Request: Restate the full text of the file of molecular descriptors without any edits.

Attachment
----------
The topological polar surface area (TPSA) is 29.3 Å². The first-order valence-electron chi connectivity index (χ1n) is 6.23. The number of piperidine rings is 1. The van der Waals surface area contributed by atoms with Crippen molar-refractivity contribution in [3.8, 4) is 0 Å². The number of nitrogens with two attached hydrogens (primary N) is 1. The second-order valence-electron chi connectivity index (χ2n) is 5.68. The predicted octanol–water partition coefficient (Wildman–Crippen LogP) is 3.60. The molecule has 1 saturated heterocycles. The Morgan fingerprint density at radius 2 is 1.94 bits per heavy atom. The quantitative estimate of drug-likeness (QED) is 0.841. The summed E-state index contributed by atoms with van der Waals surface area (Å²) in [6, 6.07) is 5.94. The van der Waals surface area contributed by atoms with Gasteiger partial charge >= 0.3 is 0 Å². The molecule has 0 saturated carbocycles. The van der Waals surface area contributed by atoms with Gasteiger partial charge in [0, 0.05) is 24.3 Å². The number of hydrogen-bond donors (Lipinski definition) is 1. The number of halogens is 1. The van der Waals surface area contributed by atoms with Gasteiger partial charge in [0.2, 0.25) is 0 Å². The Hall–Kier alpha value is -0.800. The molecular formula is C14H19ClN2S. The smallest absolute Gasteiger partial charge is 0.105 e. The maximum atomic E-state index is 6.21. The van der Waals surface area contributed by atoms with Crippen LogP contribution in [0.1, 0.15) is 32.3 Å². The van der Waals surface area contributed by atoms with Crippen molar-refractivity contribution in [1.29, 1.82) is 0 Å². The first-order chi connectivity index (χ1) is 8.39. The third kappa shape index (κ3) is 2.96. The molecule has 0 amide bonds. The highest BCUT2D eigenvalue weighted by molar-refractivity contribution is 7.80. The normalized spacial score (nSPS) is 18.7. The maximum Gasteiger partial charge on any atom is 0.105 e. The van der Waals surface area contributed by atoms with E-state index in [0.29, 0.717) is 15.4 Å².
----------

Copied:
The topological polar surface area (TPSA) is 29.3 Å². The first-order valence-electron chi connectivity index (χ1n) is 6.23. The number of piperidine rings is 1. The van der Waals surface area contributed by atoms with Crippen molar-refractivity contribution in [3.8, 4) is 0 Å². The number of nitrogens with two attached hydrogens (primary N) is 1. The second-order valence-electron chi connectivity index (χ2n) is 5.68. The predicted octanol–water partition coefficient (Wildman–Crippen LogP) is 3.60. The molecule has 1 saturated heterocycles. The Morgan fingerprint density at radius 2 is 1.94 bits per heavy atom. The quantitative estimate of drug-likeness (QED) is 0.841. The summed E-state index contributed by atoms with van der Waals surface area (Å²) in [6, 6.07) is 5.94. The van der Waals surface area contributed by atoms with Gasteiger partial charge >= 0.3 is 0 Å². The molecule has 0 saturated carbocycles. The van der Waals surface area contributed by atoms with Gasteiger partial charge in [0, 0.05) is 24.3 Å². The number of hydrogen-bond donors (Lipinski definition) is 1. The number of halogens is 1. The van der Waals surface area contributed by atoms with Gasteiger partial charge in [0.2, 0.25) is 0 Å². The Hall–Kier alpha value is -0.800. The molecular formula is C14H19ClN2S. The smallest absolute Gasteiger partial charge is 0.105 e. The maximum atomic E-state index is 6.21. The van der Waals surface area contributed by atoms with Crippen LogP contribution in [0.1, 0.15) is 32.3 Å². The van der Waals surface area contributed by atoms with Crippen molar-refractivity contribution in [1.29, 1.82) is 0 Å². The first-order chi connectivity index (χ1) is 8.39. The third kappa shape index (κ3) is 2.96. The molecule has 0 amide bonds. The highest BCUT2D eigenvalue weighted by molar-refractivity contribution is 7.80. The normalized spacial score (nSPS) is 18.7. The maximum Gasteiger partial charge on any atom is 0.105 e. The van der Waals surface area contributed by atoms with E-state index in [0.29, 0.717) is 15.4 Å².